August 18, 2004

64 Bit Processors

Here's an overview on 64 bit processors (various sources), more questions than answers: 

 

Intel's EM64T is Intel's true x86_64 initiative. This 3.6GHz Xeon processor is actually the exact same CPU in as the LGA775 Pentium 4F we will see in just a few weeks.

 

AMD's Opteron 150 is the highest performing AMD workstation CPU money can buy. Thus, it is priced around $600 now.  (The nearly identical FX-53 is priced slightly higher). Intel's Xeon 3.6GHz / Pentium 4 3.6F processor is the highest performing Intel workstation CPU money can't buy; although it has shown up in various OEM channels, it really has not hit the market in full force yet.  When it does, we are expected to see it retail for $850.

 

FWIW, I think the Intel version offers hyperthreading, where the AMD chip does not.

 

Some Benchmarks:

Opteron 150 vs. Xeon 3.6 Nocona: http://www.anandtech.com/linux/showdoc.aspx?i=2163&p=1

Athlon 64 vs. Xenon 3.6 Nocona: http://www.anandtech.com/linux/showdoc.aspx?i=2158

 

Processor Cheat Sheet:

http://www.anandtech.com/cpuchipsets/showdoc.aspx?i=2118

 

The Dell Precision 670 is available with the aforementioned Nocona: http://www1.us.dell.com/content/products/features.aspx/precn_670?c=us&cs=&l=en&s=bsd&

 

 

Background:

The AMD64 architecture extends the 32-bit x86 architecture (IA-32) by adding 64-bit registers, with full 32-bit and 16-bit compatibility modes for earlier software. Even the 64-bit mode is largely backward-compatible, allowing existing tools targeting x86 (eg. compilers) to be retargeted to AMD64 with minimal effort.  This is in sharp distinction to Intel's competing IA-64 architecture, which makes a complete break from Intel's own x86 architecture.  AMD has released its first generation of AMD64 processors, under the names Athlon 64 and Opteron. The Athlon 64 (codenamed "ClawHammer") is designed for desktop and mobile computers, while the Opteron (codenamed "SledgeHammer") is intended for servers and workstations.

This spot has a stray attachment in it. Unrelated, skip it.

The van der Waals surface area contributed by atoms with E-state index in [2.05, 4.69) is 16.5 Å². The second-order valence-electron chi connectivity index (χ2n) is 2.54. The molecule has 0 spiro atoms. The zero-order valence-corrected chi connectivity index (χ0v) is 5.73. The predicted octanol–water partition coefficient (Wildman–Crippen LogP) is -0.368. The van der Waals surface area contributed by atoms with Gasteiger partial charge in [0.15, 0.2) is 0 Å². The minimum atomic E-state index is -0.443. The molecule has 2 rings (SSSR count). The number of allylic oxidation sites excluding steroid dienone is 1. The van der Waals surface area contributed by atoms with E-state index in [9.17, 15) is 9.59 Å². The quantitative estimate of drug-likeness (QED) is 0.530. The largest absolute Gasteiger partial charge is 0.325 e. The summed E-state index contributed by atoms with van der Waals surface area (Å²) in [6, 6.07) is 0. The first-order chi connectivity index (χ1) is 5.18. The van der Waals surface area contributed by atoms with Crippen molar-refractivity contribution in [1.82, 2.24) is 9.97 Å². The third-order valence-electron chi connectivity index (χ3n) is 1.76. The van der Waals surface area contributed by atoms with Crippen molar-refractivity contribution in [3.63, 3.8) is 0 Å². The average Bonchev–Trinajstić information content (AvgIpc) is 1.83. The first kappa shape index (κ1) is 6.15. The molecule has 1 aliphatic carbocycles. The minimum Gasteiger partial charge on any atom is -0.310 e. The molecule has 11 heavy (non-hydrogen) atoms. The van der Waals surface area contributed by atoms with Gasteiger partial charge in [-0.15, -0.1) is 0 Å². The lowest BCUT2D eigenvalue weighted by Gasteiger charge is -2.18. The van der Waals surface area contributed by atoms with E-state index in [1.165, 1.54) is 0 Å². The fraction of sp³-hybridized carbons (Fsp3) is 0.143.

IA-64 (Intel Architecture-64) is a 64-bit CPU architecture developed by Intel and Hewlett-Packard for processors such as Itanium. Unlike previous Intel x86 processors, the Itanium is not geared toward high performance execution of the IA-32 (x86) instruction set.  Itanium can switch into 32-bit mode with special jump escape instructions. The IA-32 instructions have been mapped to the Itanium's functional units. However, since the Itanium is built primarily for speed of its EPIC-style instructions, and because it has no out-of-order execution capabilities, IA-32 code executes at a severe performance penalty compared to either the IA-64 mode, or its Pentium line of processors.  

 

Extended Memory 64-bit Technology (EM64T) is an implementation of the AMD64 architecture, an extension to the IA-32 instruction set developed by AMD which adds 64 bit extentions to the x86 architecture.  Intel's first processor to implement the EM64T technology is expected to be a processor codenamed Nocona. The Nocona will eventually become a dual-processor version of the Intel Xeon.  This technology is not compatible with Intel's earlier 64-bit CPU technology, the Itanium processor based on IA-64 technology. It cannot run the same software written for IA-64. EM64T is an extension of the 32-bit x86 or IA-32 instruction set, while IA-64 is a complete rethink from scratch. One of the biggest complaints about IA-64 was that it was not able to run the existing IA-32 software fast enough, since it emulated the older IA-32 instructions rather than directly interpretting them. EM64T shouldn't have such a problem because IA-32 would just be a subset of its own native machine language.

 

Intel tried to keep the existence of EM64T secret for a long time for two reasons. First reason was that it did not want to give its customers mixed signals about the future viability of its Itanium IA-64 processors. However, the success of AMD's Opteron and Athlon 64 processors, based on its AMD64 technology, pretty much meant that Intel had to respond to the competitive threat. Which brings us to the second reason for Intel's secrecy, Intel didn't want to admit that it had to copy from its arch-rival AMD. That's why it gave it the brand name EM64T rather than AMD64, even though they are near identical twins.

 

 

JDK1.4.2 Is available for IA64

JDK1.5beta2 is available for AMD64 (So probably also runs on EM64T)

 

 

2 comments:

Computer Hardware said...

Hallo, bin ein wenig gesurft und fand dein blog. Ich denke du hast ein interessantes Thema hier. Auf jeden Fall werde ich dich und dein blog zu den Favoriten nehmen.

Workstation

Grüße und alles Gute ! :-)

amd xp cpu said...

Blogger...It is nice seeing someone else interested in amd cpu temperatur enough to also make a blog on the subject. Your topic...64 Bit Processors is exactly what I am spending my time investigating. Thanks.